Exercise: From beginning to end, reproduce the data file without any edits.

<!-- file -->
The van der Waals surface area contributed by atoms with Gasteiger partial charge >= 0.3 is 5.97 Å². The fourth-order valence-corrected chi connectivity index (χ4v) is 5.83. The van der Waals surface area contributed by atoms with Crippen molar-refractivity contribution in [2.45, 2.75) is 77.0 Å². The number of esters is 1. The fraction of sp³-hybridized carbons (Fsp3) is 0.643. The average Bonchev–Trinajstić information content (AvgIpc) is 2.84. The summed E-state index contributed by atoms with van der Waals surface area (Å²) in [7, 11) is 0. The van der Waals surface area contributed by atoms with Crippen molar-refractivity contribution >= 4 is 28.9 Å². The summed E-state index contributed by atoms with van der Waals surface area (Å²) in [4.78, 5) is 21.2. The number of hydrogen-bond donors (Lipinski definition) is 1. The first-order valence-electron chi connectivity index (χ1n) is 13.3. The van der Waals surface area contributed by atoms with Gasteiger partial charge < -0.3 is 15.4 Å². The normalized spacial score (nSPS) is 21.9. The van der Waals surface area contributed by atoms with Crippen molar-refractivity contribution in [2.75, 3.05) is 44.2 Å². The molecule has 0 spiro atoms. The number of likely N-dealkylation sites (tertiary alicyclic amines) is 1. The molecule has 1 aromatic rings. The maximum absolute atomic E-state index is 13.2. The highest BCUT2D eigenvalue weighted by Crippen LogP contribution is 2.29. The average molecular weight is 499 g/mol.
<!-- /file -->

The van der Waals surface area contributed by atoms with Gasteiger partial charge >= 0.3 is 5.97 Å². The fourth-order valence-corrected chi connectivity index (χ4v) is 5.83. The van der Waals surface area contributed by atoms with Crippen molar-refractivity contribution in [2.45, 2.75) is 77.0 Å². The number of esters is 1. The fraction of sp³-hybridized carbons (Fsp3) is 0.643. The average Bonchev–Trinajstić information content (AvgIpc) is 2.84. The summed E-state index contributed by atoms with van der Waals surface area (Å²) in [7, 11) is 0. The van der Waals surface area contributed by atoms with Crippen molar-refractivity contribution >= 4 is 28.9 Å². The summed E-state index contributed by atoms with van der Waals surface area (Å²) in [4.78, 5) is 21.2. The number of hydrogen-bond donors (Lipinski definition) is 1. The first-order valence-electron chi connectivity index (χ1n) is 13.3. The van der Waals surface area contributed by atoms with Gasteiger partial charge < -0.3 is 15.4 Å². The normalized spacial score (nSPS) is 21.9. The van der Waals surface area contributed by atoms with Crippen molar-refractivity contribution in [2.75, 3.05) is 44.2 Å². The molecule has 0 spiro atoms. The number of likely N-dealkylation sites (tertiary alicyclic amines) is 1. The molecule has 1 aromatic rings. The maximum absolute atomic E-state index is 13.2. The highest BCUT2D eigenvalue weighted by Crippen LogP contribution is 2.29. The average molecular weight is 499 g/mol.